1976, The world has felt the wrath of the Oil Crisis and cars are changing more than ever. However, 1976 also marks the year when IVERA Motors began development on what would become their new flagship in the new lineup for the 1980s. The project was called Ny Idé (Swedish for New Idea) and it was the biggest step in IVERA’s history since 1947. You see, in 1969, IVERA Motors had changed the direction they wanted to take. They could not be seen as the knock off Volvo, or a sad Saab impersonator, they needed to be original and quickly. So, they made a drastic change in direction, and decided to position their cars in the market above where Volvo and other brands like it lived. Come 1976, it was time to begin thinking about what the future would look like, specifically the early and mid 1980s.
Thus, Project Ny Idé was initiated. The project would see the development of what would be the biggest, baddest IVERA that could be. Several designers took a shot at New Idea, but one of the designs stood out the most, from an automotive designer named Hugo Nilsson. Nilsson had taken inspiration from the British Rover SD1 and the venerable Anhultz Dione, and their sleek liftback shapes and translated it into IVERAs design language.
Come 1980, the project lost about half its development team following a financial blunder resulting in a class action lawsuit, the loss of about 2 million dollars. Predictably this resulted in delays, and pushed the project’s completion date from July 1983, to February 1986. Eventually, in the spring of 1985, IVERA made a press release, where the name of the car and the finalized design were finally revealed. In the winter of that year, automotive journalists received further news that the car had begun production and would debut at the 1986 Geneva Motor Show and would go on sale the next month.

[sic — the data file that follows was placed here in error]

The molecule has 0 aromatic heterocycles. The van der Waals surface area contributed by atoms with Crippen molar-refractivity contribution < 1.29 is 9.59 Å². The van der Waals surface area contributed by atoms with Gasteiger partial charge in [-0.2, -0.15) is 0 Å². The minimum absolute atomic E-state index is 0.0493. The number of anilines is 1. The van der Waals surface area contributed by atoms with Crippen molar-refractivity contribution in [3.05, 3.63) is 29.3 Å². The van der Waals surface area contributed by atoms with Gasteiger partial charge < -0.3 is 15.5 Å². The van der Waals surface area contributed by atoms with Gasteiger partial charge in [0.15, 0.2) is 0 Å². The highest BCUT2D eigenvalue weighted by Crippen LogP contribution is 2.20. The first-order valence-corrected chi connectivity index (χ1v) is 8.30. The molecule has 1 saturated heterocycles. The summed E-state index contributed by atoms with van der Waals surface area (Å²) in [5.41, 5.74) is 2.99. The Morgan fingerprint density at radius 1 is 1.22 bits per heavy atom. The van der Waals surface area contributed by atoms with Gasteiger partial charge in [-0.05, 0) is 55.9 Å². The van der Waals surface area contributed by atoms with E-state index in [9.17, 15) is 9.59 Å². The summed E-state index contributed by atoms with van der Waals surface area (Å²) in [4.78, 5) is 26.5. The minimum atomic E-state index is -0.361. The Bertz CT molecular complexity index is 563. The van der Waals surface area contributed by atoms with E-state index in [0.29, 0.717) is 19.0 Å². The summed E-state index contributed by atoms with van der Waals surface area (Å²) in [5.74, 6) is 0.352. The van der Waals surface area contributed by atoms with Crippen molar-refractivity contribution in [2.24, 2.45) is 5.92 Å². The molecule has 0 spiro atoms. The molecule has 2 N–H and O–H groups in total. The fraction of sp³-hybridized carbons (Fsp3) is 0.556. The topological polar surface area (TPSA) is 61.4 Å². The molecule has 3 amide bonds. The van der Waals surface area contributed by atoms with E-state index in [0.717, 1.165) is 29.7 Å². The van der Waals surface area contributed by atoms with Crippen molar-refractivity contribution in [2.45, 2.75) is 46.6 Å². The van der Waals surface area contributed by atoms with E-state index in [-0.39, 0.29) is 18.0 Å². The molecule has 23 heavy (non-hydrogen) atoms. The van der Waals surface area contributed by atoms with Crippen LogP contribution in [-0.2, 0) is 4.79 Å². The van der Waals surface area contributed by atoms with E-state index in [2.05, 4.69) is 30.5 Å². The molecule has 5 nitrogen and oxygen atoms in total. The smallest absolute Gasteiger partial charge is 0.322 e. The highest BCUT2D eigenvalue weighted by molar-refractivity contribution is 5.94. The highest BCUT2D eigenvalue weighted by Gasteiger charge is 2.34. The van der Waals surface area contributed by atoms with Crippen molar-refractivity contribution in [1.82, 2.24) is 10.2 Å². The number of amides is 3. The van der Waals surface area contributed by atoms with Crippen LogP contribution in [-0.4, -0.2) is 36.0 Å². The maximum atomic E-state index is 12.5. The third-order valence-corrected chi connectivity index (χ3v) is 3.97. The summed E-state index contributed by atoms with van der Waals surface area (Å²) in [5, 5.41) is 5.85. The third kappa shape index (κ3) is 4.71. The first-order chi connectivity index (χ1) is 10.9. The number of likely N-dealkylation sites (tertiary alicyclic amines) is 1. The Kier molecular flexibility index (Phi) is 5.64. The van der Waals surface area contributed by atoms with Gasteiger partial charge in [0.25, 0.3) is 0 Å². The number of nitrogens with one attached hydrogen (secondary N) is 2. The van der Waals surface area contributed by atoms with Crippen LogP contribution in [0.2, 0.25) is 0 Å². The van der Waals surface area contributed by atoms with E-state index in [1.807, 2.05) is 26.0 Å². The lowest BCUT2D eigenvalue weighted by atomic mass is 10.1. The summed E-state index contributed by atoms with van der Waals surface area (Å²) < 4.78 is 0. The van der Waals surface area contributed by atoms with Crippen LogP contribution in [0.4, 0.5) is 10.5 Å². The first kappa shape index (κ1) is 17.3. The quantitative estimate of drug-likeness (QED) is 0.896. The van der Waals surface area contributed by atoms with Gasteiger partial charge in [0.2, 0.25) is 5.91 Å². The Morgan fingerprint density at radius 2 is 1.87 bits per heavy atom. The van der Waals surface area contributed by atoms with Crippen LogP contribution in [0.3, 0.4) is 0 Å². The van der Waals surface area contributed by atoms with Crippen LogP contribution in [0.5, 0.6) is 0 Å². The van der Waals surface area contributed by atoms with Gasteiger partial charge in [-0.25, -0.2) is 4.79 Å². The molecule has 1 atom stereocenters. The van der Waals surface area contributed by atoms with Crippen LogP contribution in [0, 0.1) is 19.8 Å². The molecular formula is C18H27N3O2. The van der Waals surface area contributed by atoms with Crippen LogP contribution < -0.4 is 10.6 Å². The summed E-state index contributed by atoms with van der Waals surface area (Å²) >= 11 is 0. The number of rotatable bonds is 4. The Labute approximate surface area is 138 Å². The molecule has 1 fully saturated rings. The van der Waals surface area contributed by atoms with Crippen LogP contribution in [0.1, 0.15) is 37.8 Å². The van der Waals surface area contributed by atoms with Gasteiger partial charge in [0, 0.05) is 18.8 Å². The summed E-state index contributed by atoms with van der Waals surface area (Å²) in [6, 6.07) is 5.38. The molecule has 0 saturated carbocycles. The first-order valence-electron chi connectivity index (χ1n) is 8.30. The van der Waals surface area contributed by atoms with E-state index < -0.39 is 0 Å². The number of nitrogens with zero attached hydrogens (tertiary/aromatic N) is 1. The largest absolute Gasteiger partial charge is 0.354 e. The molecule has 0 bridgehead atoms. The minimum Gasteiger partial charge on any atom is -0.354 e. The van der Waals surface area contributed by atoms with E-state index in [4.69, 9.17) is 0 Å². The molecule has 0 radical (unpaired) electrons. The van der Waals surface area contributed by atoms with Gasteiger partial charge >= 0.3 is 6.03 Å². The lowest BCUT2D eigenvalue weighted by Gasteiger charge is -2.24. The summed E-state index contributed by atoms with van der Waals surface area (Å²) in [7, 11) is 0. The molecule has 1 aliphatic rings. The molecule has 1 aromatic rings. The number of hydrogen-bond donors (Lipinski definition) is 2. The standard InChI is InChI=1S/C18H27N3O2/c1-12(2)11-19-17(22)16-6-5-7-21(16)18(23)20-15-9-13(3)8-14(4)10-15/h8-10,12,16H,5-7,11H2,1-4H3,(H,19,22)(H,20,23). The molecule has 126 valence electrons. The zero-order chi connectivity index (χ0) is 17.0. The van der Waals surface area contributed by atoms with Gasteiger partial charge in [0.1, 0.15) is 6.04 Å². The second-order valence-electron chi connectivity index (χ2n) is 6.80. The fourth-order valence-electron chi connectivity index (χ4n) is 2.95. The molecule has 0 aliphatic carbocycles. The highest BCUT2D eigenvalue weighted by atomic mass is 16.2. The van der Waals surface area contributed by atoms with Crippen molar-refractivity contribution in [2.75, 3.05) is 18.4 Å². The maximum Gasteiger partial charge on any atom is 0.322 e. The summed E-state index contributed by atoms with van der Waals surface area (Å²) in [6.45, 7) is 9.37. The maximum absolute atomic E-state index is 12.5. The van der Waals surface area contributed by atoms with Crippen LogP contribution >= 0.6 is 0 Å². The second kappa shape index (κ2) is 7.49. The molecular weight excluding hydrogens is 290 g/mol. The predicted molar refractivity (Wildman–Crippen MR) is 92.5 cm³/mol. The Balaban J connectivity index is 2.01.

Camper shells could be fitted to the Executive in the event that the owner purchased with camping in mind.
The Executive came with a plethora of engines, and many interesting additions. It featured several trim levels, with the top of the line trim level featuring a 5L V8 until 1988, when a version with a 6.2L V12 was launched in response to BMW’s 7 series being put on sale with a V12 the year before it. 1988 also introduced a facelift, with four composite headlights instead of eight individual headlights. The car also had an onboard fire suppression system which activated in the event of a crash where the fuel tank or fuel lines were ruptured, before the system was removed from later cars and made an option extra instead of standard equipment. Phones were introduced on cars past 1988 as an option as well, both in the front and rear. The hydropneumatic suspension (slightly different to the Citroen system) was fitted to all trim levels for maximum comfort, and was the subject of minor controversy in the automotive world.
During the entire production run from 1986 to 1992, IVERA made around 52,000 cars most of the sales coming from model years 1986, 1987, 1989 and 1991.
Production began in November 1985 and ended on April 1st 1992.
This generation was succeeded by the T2/Typ 2 IVERA Executive which was produced from 1992 to 1997.
Vehicles pictured in order of appearance: 1988 IVERA Executive LXT-12, 1986 IVERA Executive LXT